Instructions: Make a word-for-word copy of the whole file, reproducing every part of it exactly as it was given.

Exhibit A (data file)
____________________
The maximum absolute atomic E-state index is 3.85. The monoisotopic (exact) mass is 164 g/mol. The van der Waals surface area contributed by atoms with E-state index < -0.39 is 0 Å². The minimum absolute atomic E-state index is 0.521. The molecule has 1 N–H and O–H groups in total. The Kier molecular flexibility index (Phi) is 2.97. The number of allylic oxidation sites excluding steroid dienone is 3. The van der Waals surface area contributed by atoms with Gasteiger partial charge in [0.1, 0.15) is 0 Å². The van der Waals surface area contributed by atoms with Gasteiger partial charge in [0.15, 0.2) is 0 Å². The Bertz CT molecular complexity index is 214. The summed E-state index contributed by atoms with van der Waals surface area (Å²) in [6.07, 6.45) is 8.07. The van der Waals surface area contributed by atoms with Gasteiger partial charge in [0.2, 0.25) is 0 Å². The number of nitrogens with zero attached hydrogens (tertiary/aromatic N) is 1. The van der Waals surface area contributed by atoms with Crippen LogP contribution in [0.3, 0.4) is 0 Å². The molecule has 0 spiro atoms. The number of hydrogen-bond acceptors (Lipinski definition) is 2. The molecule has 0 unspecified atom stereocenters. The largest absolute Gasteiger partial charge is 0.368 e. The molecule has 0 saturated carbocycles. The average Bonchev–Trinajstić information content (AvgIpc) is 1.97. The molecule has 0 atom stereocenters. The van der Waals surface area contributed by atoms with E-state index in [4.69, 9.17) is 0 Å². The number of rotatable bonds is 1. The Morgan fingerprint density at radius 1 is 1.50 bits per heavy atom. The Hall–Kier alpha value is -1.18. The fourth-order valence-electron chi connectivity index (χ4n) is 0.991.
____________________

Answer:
The maximum absolute atomic E-state index is 3.85. The monoisotopic (exact) mass is 164 g/mol. The van der Waals surface area contributed by atoms with E-state index < -0.39 is 0 Å². The minimum absolute atomic E-state index is 0.521. The molecule has 1 N–H and O–H groups in total. The Kier molecular flexibility index (Phi) is 2.97. The number of allylic oxidation sites excluding steroid dienone is 3. The van der Waals surface area contributed by atoms with Gasteiger partial charge in [0.1, 0.15) is 0 Å². The van der Waals surface area contributed by atoms with Gasteiger partial charge in [0.15, 0.2) is 0 Å². The Bertz CT molecular complexity index is 214. The summed E-state index contributed by atoms with van der Waals surface area (Å²) in [6.07, 6.45) is 8.07. The van der Waals surface area contributed by atoms with Gasteiger partial charge in [0.2, 0.25) is 0 Å². The number of nitrogens with zero attached hydrogens (tertiary/aromatic N) is 1. The van der Waals surface area contributed by atoms with Crippen LogP contribution in [0.3, 0.4) is 0 Å². The molecule has 0 spiro atoms. The number of hydrogen-bond acceptors (Lipinski definition) is 2. The molecule has 0 unspecified atom stereocenters. The largest absolute Gasteiger partial charge is 0.368 e. The molecule has 0 saturated carbocycles. The average Bonchev–Trinajstić information content (AvgIpc) is 1.97. The molecule has 0 atom stereocenters. The van der Waals surface area contributed by atoms with E-state index in [4.69, 9.17) is 0 Å². The number of rotatable bonds is 1. The Morgan fingerprint density at radius 1 is 1.50 bits per heavy atom. The Hall–Kier alpha value is -1.18. The fourth-order valence-electron chi connectivity index (χ4n) is 0.991.